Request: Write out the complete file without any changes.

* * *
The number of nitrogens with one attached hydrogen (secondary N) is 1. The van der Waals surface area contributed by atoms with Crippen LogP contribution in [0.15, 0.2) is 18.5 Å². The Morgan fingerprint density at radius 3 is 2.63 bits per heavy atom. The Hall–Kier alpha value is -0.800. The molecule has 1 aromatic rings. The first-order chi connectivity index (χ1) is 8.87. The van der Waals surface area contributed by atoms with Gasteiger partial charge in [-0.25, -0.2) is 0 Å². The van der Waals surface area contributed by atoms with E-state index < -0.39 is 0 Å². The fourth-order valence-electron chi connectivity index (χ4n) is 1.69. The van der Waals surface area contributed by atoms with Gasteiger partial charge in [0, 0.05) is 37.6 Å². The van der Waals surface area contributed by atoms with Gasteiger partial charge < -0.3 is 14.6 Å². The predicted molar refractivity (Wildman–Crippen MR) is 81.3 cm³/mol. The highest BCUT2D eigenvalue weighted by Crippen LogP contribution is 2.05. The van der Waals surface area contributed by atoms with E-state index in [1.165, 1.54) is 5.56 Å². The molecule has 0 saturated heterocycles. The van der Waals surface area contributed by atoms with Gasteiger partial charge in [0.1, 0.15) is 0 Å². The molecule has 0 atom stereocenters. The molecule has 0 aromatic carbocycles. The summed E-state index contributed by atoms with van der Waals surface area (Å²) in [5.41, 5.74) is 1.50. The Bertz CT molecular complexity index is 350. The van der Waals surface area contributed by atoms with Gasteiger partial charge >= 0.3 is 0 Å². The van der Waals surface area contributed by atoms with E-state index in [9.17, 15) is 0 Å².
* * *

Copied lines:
The number of nitrogens with one attached hydrogen (secondary N) is 1. The van der Waals surface area contributed by atoms with Crippen LogP contribution in [0.15, 0.2) is 18.5 Å². The Morgan fingerprint density at radius 3 is 2.63 bits per heavy atom. The Hall–Kier alpha value is -0.800. The molecule has 1 aromatic rings. The first-order chi connectivity index (χ1) is 8.87. The van der Waals surface area contributed by atoms with Gasteiger partial charge in [-0.25, -0.2) is 0 Å². The van der Waals surface area contributed by atoms with E-state index < -0.39 is 0 Å². The fourth-order valence-electron chi connectivity index (χ4n) is 1.69. The van der Waals surface area contributed by atoms with Gasteiger partial charge in [0, 0.05) is 37.6 Å². The van der Waals surface area contributed by atoms with Gasteiger partial charge < -0.3 is 14.6 Å². The predicted molar refractivity (Wildman–Crippen MR) is 81.3 cm³/mol. The highest BCUT2D eigenvalue weighted by Crippen LogP contribution is 2.05. The van der Waals surface area contributed by atoms with E-state index in [1.165, 1.54) is 5.56 Å². The molecule has 0 saturated heterocycles. The van der Waals surface area contributed by atoms with Gasteiger partial charge in [0.1, 0.15) is 0 Å². The molecule has 0 atom stereocenters. The molecule has 0 aromatic carbocycles. The summed E-state index contributed by atoms with van der Waals surface area (Å²) in [5.41, 5.74) is 1.50. The Bertz CT molecular complexity index is 350. The van der Waals surface area contributed by atoms with Gasteiger partial charge >= 0.3 is 0 Å². The van der Waals surface area contributed by atoms with E-state index in [9.17, 15) is 0 Å².